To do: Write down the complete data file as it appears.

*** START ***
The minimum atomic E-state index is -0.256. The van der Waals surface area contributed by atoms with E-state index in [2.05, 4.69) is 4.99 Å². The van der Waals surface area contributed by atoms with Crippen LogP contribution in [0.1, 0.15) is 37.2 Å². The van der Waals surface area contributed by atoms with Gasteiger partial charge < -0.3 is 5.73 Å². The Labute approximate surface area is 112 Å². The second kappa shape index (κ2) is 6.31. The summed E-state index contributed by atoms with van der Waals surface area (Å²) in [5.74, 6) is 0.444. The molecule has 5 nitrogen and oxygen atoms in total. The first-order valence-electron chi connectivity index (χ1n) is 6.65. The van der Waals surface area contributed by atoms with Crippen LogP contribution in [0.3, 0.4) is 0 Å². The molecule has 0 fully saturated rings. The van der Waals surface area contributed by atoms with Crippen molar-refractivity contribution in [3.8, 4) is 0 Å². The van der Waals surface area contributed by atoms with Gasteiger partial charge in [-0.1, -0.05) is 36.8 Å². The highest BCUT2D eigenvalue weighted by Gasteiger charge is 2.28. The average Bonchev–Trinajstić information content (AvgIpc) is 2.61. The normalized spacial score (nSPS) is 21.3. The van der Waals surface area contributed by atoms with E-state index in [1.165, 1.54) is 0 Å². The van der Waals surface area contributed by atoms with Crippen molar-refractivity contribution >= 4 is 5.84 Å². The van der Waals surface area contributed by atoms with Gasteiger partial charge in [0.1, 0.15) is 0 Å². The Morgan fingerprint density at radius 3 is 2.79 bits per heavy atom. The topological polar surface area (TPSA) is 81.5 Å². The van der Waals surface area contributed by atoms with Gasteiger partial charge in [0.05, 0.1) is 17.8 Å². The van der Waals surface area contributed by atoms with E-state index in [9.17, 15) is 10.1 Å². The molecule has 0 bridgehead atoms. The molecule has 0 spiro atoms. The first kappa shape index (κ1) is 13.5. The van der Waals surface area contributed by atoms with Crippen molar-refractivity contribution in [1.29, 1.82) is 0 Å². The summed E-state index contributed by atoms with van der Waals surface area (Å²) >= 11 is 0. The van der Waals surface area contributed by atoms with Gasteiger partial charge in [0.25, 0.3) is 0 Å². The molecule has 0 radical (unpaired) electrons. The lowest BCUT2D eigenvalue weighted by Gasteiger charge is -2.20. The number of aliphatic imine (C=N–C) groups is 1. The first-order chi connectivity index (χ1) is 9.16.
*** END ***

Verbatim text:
The minimum atomic E-state index is -0.256. The van der Waals surface area contributed by atoms with E-state index in [2.05, 4.69) is 4.99 Å². The van der Waals surface area contributed by atoms with Crippen LogP contribution in [0.1, 0.15) is 37.2 Å². The van der Waals surface area contributed by atoms with Gasteiger partial charge < -0.3 is 5.73 Å². The Labute approximate surface area is 112 Å². The second kappa shape index (κ2) is 6.31. The summed E-state index contributed by atoms with van der Waals surface area (Å²) in [5.74, 6) is 0.444. The molecule has 5 nitrogen and oxygen atoms in total. The first-order valence-electron chi connectivity index (χ1n) is 6.65. The van der Waals surface area contributed by atoms with Crippen LogP contribution in [0.3, 0.4) is 0 Å². The molecule has 0 fully saturated rings. The van der Waals surface area contributed by atoms with Crippen molar-refractivity contribution in [3.8, 4) is 0 Å². The van der Waals surface area contributed by atoms with Gasteiger partial charge in [-0.1, -0.05) is 36.8 Å². The highest BCUT2D eigenvalue weighted by Gasteiger charge is 2.28. The average Bonchev–Trinajstić information content (AvgIpc) is 2.61. The normalized spacial score (nSPS) is 21.3. The van der Waals surface area contributed by atoms with E-state index in [1.165, 1.54) is 0 Å². The van der Waals surface area contributed by atoms with Crippen molar-refractivity contribution >= 4 is 5.84 Å². The van der Waals surface area contributed by atoms with Gasteiger partial charge in [0.1, 0.15) is 0 Å². The Morgan fingerprint density at radius 3 is 2.79 bits per heavy atom. The topological polar surface area (TPSA) is 81.5 Å². The van der Waals surface area contributed by atoms with Gasteiger partial charge in [0.05, 0.1) is 17.8 Å². The van der Waals surface area contributed by atoms with E-state index in [9.17, 15) is 10.1 Å². The molecule has 0 bridgehead atoms. The molecule has 0 spiro atoms. The first kappa shape index (κ1) is 13.5. The van der Waals surface area contributed by atoms with Crippen molar-refractivity contribution in [1.29, 1.82) is 0 Å². The summed E-state index contributed by atoms with van der Waals surface area (Å²) >= 11 is 0. The van der Waals surface area contributed by atoms with Gasteiger partial charge in [0.25, 0.3) is 0 Å². The molecule has 0 radical (unpaired) electrons. The lowest BCUT2D eigenvalue weighted by Gasteiger charge is -2.20. The number of aliphatic imine (C=N–C) groups is 1. The first-order chi connectivity index (χ1) is 9.16.